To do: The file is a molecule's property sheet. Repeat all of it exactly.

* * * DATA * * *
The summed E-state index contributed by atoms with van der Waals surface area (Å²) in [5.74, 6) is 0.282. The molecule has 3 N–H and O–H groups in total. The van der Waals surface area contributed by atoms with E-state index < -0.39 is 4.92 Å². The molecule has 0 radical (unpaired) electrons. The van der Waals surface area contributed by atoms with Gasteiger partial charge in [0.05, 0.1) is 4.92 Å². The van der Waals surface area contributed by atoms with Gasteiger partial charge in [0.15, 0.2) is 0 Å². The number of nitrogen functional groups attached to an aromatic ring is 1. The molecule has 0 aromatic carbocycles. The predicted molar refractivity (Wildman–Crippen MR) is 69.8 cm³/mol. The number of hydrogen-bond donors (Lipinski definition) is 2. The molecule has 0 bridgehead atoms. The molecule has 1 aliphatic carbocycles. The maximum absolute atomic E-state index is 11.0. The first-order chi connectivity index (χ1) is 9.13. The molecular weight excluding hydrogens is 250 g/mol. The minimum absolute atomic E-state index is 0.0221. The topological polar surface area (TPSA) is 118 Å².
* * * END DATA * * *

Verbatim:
The summed E-state index contributed by atoms with van der Waals surface area (Å²) in [5.74, 6) is 0.282. The molecule has 3 N–H and O–H groups in total. The van der Waals surface area contributed by atoms with E-state index < -0.39 is 4.92 Å². The molecule has 0 radical (unpaired) electrons. The van der Waals surface area contributed by atoms with Gasteiger partial charge in [0.05, 0.1) is 4.92 Å². The van der Waals surface area contributed by atoms with Gasteiger partial charge in [0.15, 0.2) is 0 Å². The number of nitrogen functional groups attached to an aromatic ring is 1. The molecule has 0 aromatic carbocycles. The predicted molar refractivity (Wildman–Crippen MR) is 69.8 cm³/mol. The number of hydrogen-bond donors (Lipinski definition) is 2. The molecule has 0 bridgehead atoms. The molecule has 1 aliphatic carbocycles. The maximum absolute atomic E-state index is 11.0. The first-order chi connectivity index (χ1) is 9.13. The molecular weight excluding hydrogens is 250 g/mol. The minimum absolute atomic E-state index is 0.0221. The topological polar surface area (TPSA) is 118 Å².